Review for Sand Valley (Mammoth Dunes)

Reviewer Score:


There are some big differences between Mammoth Dunes and Sand Valley. Sand Valley begins and ends at the same high point while Mammoth Dunes begins at the back of a putting green and returns near the clubhouse at the finish. Mammoth Dunes has wider fairways. The green complexes are very different. The green surfaces on Mammoth Dunes have more undulating green surfaces along with more tilt to them. The greens also looked to be slightly larger at Mammoth Dunes. More often the green complexes at Mammoth Dunes allow the option of running a ball onto the green or playing a bump-and-run shot. The greens at Mammoth Dunes often have banks to them. Finally, there is more land movement at Mammoth Dunes creating better vistas from the tee. While Sand Valley is attractive, Mammoth Dunes at times is stunning.

Both Sand Valley and Mammoth Dunes share a wonderful routing that takes prime advantage of the land movement. I give David McLay Kidd high praise for a routing that had to incorporate and traverse a high ridge that runs through the property. With the exception of one hole, I think he did it beautifully. The holes go in every direction in order to work below or over the ridge that is nearly 100 feet high. To add to the drama of the routing, there is a fair amount of land movement in the fairways with ripples, waves, and knobs.

I did not see many times where one side of the fairway was preferred over the other side. This is where I differ from other reviewers. Perhaps it is more of a factor for players who can hit the ball longer than I can. There can be blind or semi-blind shots into the green, which is a design feature that I favor as long as it is not overdone.

I have heard from some of the longer/better players than I know that they prefer Sand Valley over Mammoth Dunes because Sand Valley offers more of a challenge. Some of these players have told me they would not go back to Mammoth Dunes or if they did a three day trip they would play Sand Valley three-four times and Mammoth Dunes only once. I can see their point of view. At times one wonders whether they are playing a golf course or having a “carnival-like” experience. Yet I would play each the same number of times on a visit because Mammoth Dunes is the more visually appealing course as well as it is slightly more fun. While it does not quite have the consistency of quality as Sand Valley, one can overlook the weaker holes quickly because the next hole is generally good. In addition, I prefer a course with more interesting green complexes and the surfaces on Mammoth Dunes are a higher challenge yet offer more options as to how to play them. One negative against Mammoth Dunes is an overuse of central bunkers.

From the Black tees, the course is a par 73 and is 6988 yards rated 72.4/132. The Orange tees are 6587 yards, rated 70.5/124. Thre are four sets of lesser tees all the way down to 4055 yards along with four sets of combination tees. Much like Sand Valley, having this many options for tees is a wonderful idea. There really is a tee for players of all abilities. For the longer hitters, there is room to go back further and make their own tees adding as much as another 300 yards.

1. Par 4 – 413/394 The first hole at Mammoth Dunes is a much better starting hole than Sand Valley’s even if it can result in a blind shot to the green if one finds the left side of the fairway. The right side is the preferred side. Having a blind shot does not normally bother me, but this one is a bit different as one has to guess a bit as to how far one’s ball will run out over the mound that fronts most of the green. It looks as though one should be able to get to the green just by clearing the mound but that is not the case. I really liked the novelty of teeing off at the end of the putting green in front of the clubhouse/restaurant/pro shop/lodging. The mound on the left side has a long bunker about 60 yards from the green along with another long bunker on the front left elbow of the green. The green has a higher left side with two smaller mounds on the right side. It is an attractive hole as the fairways has several ripples and smaller swales in it. I think it is one of the best starting holes at a Mike Keiser resort.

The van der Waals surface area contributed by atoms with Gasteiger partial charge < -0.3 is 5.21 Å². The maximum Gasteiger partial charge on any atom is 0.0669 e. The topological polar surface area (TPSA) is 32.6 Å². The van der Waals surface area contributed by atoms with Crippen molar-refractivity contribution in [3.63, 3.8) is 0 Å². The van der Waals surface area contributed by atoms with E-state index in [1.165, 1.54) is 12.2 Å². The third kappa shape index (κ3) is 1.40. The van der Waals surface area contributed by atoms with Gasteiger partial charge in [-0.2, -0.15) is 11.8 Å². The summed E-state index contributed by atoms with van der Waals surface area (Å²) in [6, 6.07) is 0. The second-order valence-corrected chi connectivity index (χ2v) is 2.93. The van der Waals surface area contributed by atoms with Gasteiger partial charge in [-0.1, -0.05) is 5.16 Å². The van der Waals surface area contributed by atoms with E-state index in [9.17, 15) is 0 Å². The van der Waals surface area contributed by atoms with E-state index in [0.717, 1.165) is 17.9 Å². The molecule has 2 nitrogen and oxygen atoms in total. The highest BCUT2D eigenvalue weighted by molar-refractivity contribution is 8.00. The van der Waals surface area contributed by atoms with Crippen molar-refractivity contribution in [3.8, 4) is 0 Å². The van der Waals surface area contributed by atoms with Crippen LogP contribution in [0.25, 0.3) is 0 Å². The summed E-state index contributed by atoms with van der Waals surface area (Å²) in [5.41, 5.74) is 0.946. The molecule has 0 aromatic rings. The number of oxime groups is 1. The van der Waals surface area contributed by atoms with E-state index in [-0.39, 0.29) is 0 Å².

2. Par 4 – 410/406. From a slightly elevated tee a long waste are cuts diagonally to the right forcing one to a longer carry because the left side has sand that comes into play 210 yards off the tee. This sand eats into the left side more and more the closer it gets to the green almost cutting in front of the entirety of the green. A central bunker 260-265 yards off the tee is another reason to go down the right side even if the carry is longer. The green has a bank on the right side with two tiers at the back. It is a very undulated, large green at nearly 50 yards but one can run a ball onto it. While this hole does have the drama of the sharply uphill approach shot on Sand Valley’s second, it is a much more visually attractive hole.

3. Par 5 – 518/489. The first par 5 plays out to the right, then back to the left before a final short turn to the right for those requiring three shots. Sand is down the entirety of the left side with more room on the right. However the left side provides both a shorter route and the better view of the green for those going for it in two shots. At the final turn the fairway is still generous, but appears narrower than it is due to the hole working to the left and sand on both sides. About 50 yards in front of another large green is another center bunker that is deep. The green is raised. There is a substantial fall-off of the left side although there is short grass for a chance to recover. The right side of the green has a large mound in front that disguises the distance a bit. One should trust the yardage the caddie provides.